Wednesday 2 October 2019

What's beneath our feet?
Jumping worms

Posted by at 3:59 PM in

What's beneath our feet?

Much to the dismay of local gardeners, a new invasive species known as jumping worms has recently been detected in Wausau.  Jumping worms are a type of earthworm that is native to Asia. They most likely arrived in the United States in the late 1800s in soil that was imported with plants or agricultural goods.  Movement of plants or soil is still the main way that these worms invade new areas. Jumping worms were first detected in Wisconsin in 2013 at the UW-Madison Arboretum and, since then, they’ve become well-established throughout much of southern and eastern Wisconsin.  The recent discovery of these worms at several locations in Wausau, including the Monk Botanical Gardens, marks their first detection in Marathon County.

Jumping worms look somewhat like nightcrawlers, but they behave very differently.  Nightcrawlers tend to burrow deep into the soil, and often wriggle gently when handled.  In contrast, jumping worms tend to stay close to the soil’s surface and wriggle vigorously when handled, in an almost snake-like fashion.  Although no earthworms are native to Wisconsin and all earthworms feed on dead plant material and other organic material found in soil, jumping worms reproduce more rapidly and consume soil organic material much faster than our existing earthworms.  As a result, jumping worms have the potential to significantly reduce the quality of soil for the healthy growth of plants in both natural and cultivated areas, and to make the soil more prone to erosion.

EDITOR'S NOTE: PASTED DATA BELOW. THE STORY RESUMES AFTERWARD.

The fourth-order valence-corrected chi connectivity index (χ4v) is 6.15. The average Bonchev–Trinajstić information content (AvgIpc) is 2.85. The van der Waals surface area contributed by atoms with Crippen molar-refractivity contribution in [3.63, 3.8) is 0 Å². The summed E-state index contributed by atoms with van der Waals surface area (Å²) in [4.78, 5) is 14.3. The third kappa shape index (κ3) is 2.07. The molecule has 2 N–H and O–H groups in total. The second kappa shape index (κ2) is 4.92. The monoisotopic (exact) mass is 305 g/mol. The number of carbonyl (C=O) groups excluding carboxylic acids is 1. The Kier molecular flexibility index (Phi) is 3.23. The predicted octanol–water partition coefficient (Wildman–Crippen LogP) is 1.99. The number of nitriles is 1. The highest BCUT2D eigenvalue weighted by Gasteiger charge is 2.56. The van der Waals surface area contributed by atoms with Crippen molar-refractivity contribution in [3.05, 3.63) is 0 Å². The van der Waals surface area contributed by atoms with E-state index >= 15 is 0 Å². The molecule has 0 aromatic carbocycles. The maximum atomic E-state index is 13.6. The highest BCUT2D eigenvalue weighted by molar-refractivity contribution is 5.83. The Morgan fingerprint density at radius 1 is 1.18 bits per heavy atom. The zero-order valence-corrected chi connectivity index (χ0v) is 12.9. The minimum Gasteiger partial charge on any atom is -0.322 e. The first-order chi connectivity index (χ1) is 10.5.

Since these worms were discovered in Wausau late last month, a small group of Master Gardener volunteers, as well as Monk Botanical Gardens volunteers, have been collaborating to better educate themselves about this new threat. The group has reached out to staff at the UW-Madison Arboretum, the Wisconsin DNR, and other botanical gardens to learn more about the pest and possible ways to deal with the worms once they are onsite and reduce their spread.  One interesting finding is that these worms are often present for some time before being detected, and so are probably more widespread than official records would suggest. As a result of these conversations, the Master Gardeners have invited Brad Herrick, UW-Madison Arboretum ecologist, to Wausau, to share his jumping worm expertise with the public. Brad’s presentation will be from 6-7:30 on October 7, at 212 River Drive in Room 5. There is no charge for this event thanks to funding from the Northcentral Wisconsin Master Gardener Volunteers, but pre-registration is required.  A flier with an agenda and registration information can be found at